Poland has become the first European country to issue government debt into China's mainland bond market, with a bond of 3 billion yuan ($452 million), marking a significant milestone for renminbi's growing use internationally, which builds towards its reserve currency status.
The three-year bond has a yield of 3.4 percent. Bank of China and HSBC are joint book-runners and joint lead underwriters. The bond issuance came against the context of renminbi's imminent inclusion in the International Monetary Fund's basket of special drawing rights currencies in October.
The IMF's SDR is an international reserve asset, in the form of a currency basket which the renminbi will join in October to sit alongside the dollar, euro, sterling and yen. It is the major alternative currency to the US dollar, which dominates international foreign exchange transactions.
Issuance of so-called panda bonds, which are renminbi-denominated onshore Chinese debt issued by foreign entities, was first permitted in 2005. As of March 2016, the outstanding amount of panda bonds was only $2.57 billion, according to the ratings agency Fitch. So far most issuers in the past have been international financial institutions.
"This transaction marks another milestone in the rapid integration of Chinese markets into the global market place. It forms part of the preparation for China's accession to the global reserve currency system, the SDR," said Jan Dehn, head of research at the London-based Ashmore Investment Management.
Dehn said such sovereign issues tends to happen in order to meet a specific market demand for the renminbi currency typically coming from corporates that need RMB assets for hedging purposes.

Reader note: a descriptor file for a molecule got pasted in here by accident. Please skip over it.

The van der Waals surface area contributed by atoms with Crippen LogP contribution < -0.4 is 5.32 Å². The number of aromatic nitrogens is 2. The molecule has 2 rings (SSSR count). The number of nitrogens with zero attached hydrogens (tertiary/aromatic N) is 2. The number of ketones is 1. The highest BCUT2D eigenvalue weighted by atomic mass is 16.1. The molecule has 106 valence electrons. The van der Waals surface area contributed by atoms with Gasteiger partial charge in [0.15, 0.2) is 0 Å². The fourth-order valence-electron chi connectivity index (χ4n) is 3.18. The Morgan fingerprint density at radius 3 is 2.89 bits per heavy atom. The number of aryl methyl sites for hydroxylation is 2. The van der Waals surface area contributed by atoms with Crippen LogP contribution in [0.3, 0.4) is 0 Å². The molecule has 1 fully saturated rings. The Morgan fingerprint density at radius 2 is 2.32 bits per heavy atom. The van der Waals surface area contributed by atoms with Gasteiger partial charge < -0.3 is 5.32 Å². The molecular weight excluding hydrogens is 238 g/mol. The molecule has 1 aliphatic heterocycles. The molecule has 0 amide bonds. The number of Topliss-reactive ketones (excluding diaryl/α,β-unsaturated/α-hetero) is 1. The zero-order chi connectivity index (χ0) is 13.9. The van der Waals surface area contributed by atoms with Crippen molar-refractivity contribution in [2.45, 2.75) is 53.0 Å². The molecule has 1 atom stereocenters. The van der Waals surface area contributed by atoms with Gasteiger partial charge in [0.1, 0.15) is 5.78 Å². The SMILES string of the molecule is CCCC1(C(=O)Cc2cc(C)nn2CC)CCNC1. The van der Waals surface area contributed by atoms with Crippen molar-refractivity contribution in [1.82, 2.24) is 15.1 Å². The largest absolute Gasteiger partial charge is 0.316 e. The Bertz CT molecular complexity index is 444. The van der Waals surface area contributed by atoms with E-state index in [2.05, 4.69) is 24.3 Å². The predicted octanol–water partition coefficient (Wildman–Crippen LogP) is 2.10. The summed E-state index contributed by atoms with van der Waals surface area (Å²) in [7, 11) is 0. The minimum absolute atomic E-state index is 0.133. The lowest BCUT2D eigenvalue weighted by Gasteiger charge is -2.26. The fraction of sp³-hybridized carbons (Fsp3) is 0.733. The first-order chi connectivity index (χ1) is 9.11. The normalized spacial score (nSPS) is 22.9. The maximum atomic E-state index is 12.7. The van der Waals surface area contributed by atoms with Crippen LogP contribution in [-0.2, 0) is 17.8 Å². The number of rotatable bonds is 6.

"China is now a hugely dominant trading nation and as RMB has naturally become more flexible as part of SDR inclusion both financial and non-financial corporates that transact with China will naturally have greater hedging needs," said Dehn.
At the same time, increasing issuance in RMB bonds helps China to populate its RMB yield curve, "a desirable piece of financial infrastructure for any country with the ambition of becoming a global reserve currency," Dehn said.
Miranda Carr, senior analyst at Haitong Securities in London, said the bond issuance follows the footsteps of a growing amount of renminbi bonds issued by foreign entities, and this trend is expected to grow as more institutional investors diversify their foreign exchange holdings into the renminbi after the SDR inclusion.
"Because the renminbi's percentage share allocation in the basket of SDR currencies is 10.92percent, we'd expect more and more international central banks and other financial institutions to increase their renminbi allocation in the longer term, so the issuance of panda bonds would help grow this market," said Carr.
Christian Cornett, corporate partner at the law firm King & Wood Mallesons, said the bond's issue by a sovereign illustrates the "ever increasing range of RMB denominated bonds".
"In line with recent market developments, we expect an increasing diversification and even broader range of RMB denominated bonds going forward," Cornett said.
Ulrik Ross, global head of public sector debt capital markets and sustainable financing at HSBC said the issue allows Poland to diversify its funding sources, it gives Chinese investors an opportunity to diversify their portfolios and it demonstrates the growing importance of the RMB as a global investment currency.
"The transaction is a milestone in creating better links between Polish and Chinese financial markets, which should encourage increased cooperation between financial institutions from both countries," Ross said.